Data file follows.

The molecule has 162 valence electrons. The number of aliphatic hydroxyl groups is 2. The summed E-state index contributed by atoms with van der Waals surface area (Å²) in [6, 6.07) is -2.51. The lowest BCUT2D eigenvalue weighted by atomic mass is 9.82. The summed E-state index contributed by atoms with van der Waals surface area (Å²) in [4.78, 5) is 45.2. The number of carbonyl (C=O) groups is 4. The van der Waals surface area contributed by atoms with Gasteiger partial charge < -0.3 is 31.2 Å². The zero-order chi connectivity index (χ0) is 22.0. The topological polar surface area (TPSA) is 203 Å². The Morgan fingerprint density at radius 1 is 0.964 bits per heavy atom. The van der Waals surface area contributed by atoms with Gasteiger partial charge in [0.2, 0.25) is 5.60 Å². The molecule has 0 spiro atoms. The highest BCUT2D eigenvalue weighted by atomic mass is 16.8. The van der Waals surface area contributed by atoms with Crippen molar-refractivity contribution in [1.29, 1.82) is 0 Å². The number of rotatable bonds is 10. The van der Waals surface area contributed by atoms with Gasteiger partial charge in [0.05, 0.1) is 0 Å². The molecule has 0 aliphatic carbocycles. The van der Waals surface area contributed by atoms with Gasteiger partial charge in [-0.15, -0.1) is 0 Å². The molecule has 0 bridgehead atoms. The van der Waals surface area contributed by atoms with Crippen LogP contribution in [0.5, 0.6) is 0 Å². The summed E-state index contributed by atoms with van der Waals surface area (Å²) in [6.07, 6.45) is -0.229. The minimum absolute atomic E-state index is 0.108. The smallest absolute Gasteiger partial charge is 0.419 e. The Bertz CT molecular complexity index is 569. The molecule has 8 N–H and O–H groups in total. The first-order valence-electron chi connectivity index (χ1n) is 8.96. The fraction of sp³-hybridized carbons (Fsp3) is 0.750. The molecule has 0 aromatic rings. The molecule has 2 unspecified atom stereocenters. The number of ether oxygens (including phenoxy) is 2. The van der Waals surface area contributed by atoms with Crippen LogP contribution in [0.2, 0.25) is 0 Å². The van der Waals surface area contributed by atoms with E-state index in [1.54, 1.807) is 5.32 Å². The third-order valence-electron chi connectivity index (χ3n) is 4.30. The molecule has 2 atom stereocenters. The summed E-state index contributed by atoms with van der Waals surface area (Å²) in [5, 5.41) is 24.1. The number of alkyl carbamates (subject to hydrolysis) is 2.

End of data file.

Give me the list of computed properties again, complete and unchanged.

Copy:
The molecule has 162 valence electrons. The number of aliphatic hydroxyl groups is 2. The summed E-state index contributed by atoms with van der Waals surface area (Å²) in [6, 6.07) is -2.51. The lowest BCUT2D eigenvalue weighted by atomic mass is 9.82. The summed E-state index contributed by atoms with van der Waals surface area (Å²) in [4.78, 5) is 45.2. The number of carbonyl (C=O) groups is 4. The van der Waals surface area contributed by atoms with Gasteiger partial charge < -0.3 is 31.2 Å². The zero-order chi connectivity index (χ0) is 22.0. The topological polar surface area (TPSA) is 203 Å². The Morgan fingerprint density at radius 1 is 0.964 bits per heavy atom. The van der Waals surface area contributed by atoms with Gasteiger partial charge in [0.2, 0.25) is 5.60 Å². The molecule has 0 spiro atoms. The highest BCUT2D eigenvalue weighted by atomic mass is 16.8. The van der Waals surface area contributed by atoms with Crippen molar-refractivity contribution in [1.29, 1.82) is 0 Å². The number of rotatable bonds is 10. The van der Waals surface area contributed by atoms with Gasteiger partial charge in [0.05, 0.1) is 0 Å². The molecule has 0 aliphatic carbocycles. The van der Waals surface area contributed by atoms with Gasteiger partial charge in [-0.15, -0.1) is 0 Å². The molecule has 0 bridgehead atoms. The van der Waals surface area contributed by atoms with Crippen LogP contribution in [0.5, 0.6) is 0 Å². The summed E-state index contributed by atoms with van der Waals surface area (Å²) in [6.07, 6.45) is -0.229. The minimum absolute atomic E-state index is 0.108. The smallest absolute Gasteiger partial charge is 0.419 e. The Bertz CT molecular complexity index is 569. The molecule has 8 N–H and O–H groups in total. The first-order valence-electron chi connectivity index (χ1n) is 8.96. The fraction of sp³-hybridized carbons (Fsp3) is 0.750. The molecule has 0 aromatic rings. The molecule has 2 unspecified atom stereocenters. The number of ether oxygens (including phenoxy) is 2. The van der Waals surface area contributed by atoms with Crippen LogP contribution in [0.2, 0.25) is 0 Å². The van der Waals surface area contributed by atoms with E-state index in [1.54, 1.807) is 5.32 Å². The third-order valence-electron chi connectivity index (χ3n) is 4.30. The molecule has 2 atom stereocenters. The summed E-state index contributed by atoms with van der Waals surface area (Å²) in [5, 5.41) is 24.1. The number of alkyl carbamates (subject to hydrolysis) is 2.